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Swine Flu

Published:

Last Edited: November 6, 2005, 9:45 am

Morning blogsters:

Having some difficulties getting the juices flowing this morning.  When I don't get up at 5 am, when I allow myself to lie there and savor how good it is inside that cacoon of blankets, screws up my entire day.

I was down in Rio Rancho at the food store the other day, saw a long line of people waiting to get flu shots.  Seems there's a new strain out there to be scared silly about gonna kill us all if we don't get shots.

Maybe.  I suppose it might happen someday, probably will. 

1918 made a big impression on the world how fast and unexpected a virus can move to bunch up the time-span of folks for folks dying all close together, instead of spreading it out and letting them die scattered across the calendar.

People remember 1918... the graveyards remind them.  That line of graves out there with so many 1918, 19, dates surrounded by other times just sort of shotgunned in.

But what people  don't remember is the Swine Flu scare of 1976. 

Good year, that one.  It was the year we all didn't die of swine flu whether we had innoculations, or didn't.  It was a year a lot like this one, but my first year in public health.  Lines a mile long for shots, no amount of money and human energy too great to expend saving us all from dying of the Y2K of the viral set.

The fact they're talking aloud of such things at the Center for Disease Control says a lot about who's left over there at CDC.  The ones who remember the black eye public health took from the Swine Flu scare would never have allowed it.  I have to conclude they've all retired and there a lot of young lions now watching for micro-organisms to be afraid of and make announcements about for possible budget increases. 

Looking for a hole in the pandemic of panic-hunger they can slip an announcement into and see it grow and blossom.

Which is fine if someone who didn't get shots dies. 

And it's Y2K, if it doesn't. 

When the real, bullgoose bug comes storming out of Africa or Asia nobody's going to listen.  But 1918, reaches out here into 2005 and testifies on oath that it can happen and probably will.

I'm guessing this ain't it.  The bug has killed maybe 60-70 people and has been around long enough already to get people scared. 

Mr. Bad News ain't gonna come down the pike thataway.  He's going to come balling down the freeway leaving a trail of hair, teeth and eyeballs behind him in his wake and nothing but clear open highway ahead, except people scurrying around ducking and dodging trying to get out of the way.

Likely he'll be transmitted airborne, long enough incubation time so's a person throws him off a long while before the victims even know they're sick.  So you get everyone infected well before the first ones begin to get the blind staggers.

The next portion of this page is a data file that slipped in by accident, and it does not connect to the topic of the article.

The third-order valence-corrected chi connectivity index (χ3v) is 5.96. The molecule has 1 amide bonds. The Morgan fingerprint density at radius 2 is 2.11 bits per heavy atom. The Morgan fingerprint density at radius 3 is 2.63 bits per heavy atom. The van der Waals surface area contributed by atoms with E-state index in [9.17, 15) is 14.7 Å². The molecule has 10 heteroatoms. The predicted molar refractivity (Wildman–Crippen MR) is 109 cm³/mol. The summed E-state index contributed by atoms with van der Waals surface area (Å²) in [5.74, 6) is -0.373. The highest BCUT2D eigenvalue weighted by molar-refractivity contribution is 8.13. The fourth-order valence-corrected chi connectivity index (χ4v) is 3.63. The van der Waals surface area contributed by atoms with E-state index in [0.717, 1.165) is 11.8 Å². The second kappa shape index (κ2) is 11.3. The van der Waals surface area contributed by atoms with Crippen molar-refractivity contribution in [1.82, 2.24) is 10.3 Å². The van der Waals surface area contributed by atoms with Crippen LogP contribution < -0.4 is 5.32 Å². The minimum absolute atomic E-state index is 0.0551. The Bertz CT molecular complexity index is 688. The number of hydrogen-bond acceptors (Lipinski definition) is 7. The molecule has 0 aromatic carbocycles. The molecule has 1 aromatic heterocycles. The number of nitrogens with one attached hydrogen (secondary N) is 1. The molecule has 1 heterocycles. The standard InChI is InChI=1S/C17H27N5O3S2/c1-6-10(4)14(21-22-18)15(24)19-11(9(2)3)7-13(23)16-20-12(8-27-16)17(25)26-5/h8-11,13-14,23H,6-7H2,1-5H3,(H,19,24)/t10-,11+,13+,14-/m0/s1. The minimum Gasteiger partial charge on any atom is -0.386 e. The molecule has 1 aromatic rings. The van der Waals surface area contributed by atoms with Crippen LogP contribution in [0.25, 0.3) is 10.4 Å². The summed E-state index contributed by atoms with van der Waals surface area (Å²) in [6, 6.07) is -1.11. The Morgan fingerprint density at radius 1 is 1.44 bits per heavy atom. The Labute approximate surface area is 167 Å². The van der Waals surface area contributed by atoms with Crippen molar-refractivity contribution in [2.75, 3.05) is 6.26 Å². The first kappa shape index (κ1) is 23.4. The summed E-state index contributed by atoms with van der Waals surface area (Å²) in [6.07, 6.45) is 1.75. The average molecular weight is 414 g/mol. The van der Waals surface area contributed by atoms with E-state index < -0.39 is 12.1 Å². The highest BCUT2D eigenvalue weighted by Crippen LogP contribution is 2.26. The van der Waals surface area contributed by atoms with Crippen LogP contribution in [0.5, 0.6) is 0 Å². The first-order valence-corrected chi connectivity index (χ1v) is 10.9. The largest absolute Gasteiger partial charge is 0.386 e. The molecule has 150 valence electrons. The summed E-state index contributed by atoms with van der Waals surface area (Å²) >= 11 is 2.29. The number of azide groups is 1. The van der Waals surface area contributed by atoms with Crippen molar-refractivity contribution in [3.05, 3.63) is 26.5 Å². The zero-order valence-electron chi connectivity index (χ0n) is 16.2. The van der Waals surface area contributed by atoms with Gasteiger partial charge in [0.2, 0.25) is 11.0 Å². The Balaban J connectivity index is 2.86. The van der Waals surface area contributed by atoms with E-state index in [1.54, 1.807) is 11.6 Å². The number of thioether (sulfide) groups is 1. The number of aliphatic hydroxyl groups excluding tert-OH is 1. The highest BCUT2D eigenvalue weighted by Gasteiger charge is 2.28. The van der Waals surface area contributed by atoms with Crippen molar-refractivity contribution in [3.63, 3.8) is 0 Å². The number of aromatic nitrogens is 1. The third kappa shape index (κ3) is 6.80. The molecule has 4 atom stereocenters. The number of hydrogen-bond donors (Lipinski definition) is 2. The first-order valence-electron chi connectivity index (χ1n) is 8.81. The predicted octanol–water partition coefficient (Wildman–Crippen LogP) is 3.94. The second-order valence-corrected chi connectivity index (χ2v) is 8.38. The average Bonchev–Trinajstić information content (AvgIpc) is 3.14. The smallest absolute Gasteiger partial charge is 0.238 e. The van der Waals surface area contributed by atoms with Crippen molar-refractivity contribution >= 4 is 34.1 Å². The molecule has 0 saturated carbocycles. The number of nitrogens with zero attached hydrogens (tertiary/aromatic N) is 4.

Second cup of coffe here and I still don't have my mind out of the cage... still can't feel any enthusiasm for dragging up those spreadsheets and trying to figure out where those numbers came from last night, for trying to reconstruct their route and itenerary.

Ah well.

Jack

 

 

Entry #409

Comments

1.
Comment by shalini - November 7, 2005, 1:52 am
Talking of flus jack, I belive the Bush admin is also planning to spend a ginormous amount on containing the avian viral outbreak....we are still figuring out what to do here...every time a doctor cannot diagnose something its termed a viral...could be bird flu and no one would know any better!! Infact, mad cow was a term I used for my not so favourite sister in law till it became a commonly used medical term!
2.
Comment by Rip Snorter - November 7, 2005, 11:12 am
Thanks for the comment shalini.

I've also heard a bit about the avian viral scare.

I haven't looked at much about the avian strain stuff, but the fact it's been around a while and isn't everywhere already argues against it being the one we need to be too concerned about.

All depends on the ease of transmission and the incubation time, as to whether it's a bull roarer, though if it happens to be a critter that is dynamic, evolves rapidly, it might assume those characteristics if it doesn't have them now.   If so, immunizing the world with the last-week version isn't going to help.

An example is the rabies virus. Relatively stable, pervasive epizootic. But it's been around so long it's evolved into several strains in the US... bat, skunk, raccoon, etc, though each can infect any mammal host. However, you can immunize a pet against one strain and give him no protection against the others.

Some infectuous agents seem so stable as to seem unable to evolve at all, while others change so rapidly as to be here a season and be gone.

The Mad Cow stuff's an entirely different mind boggler.

Gracias,
Jack

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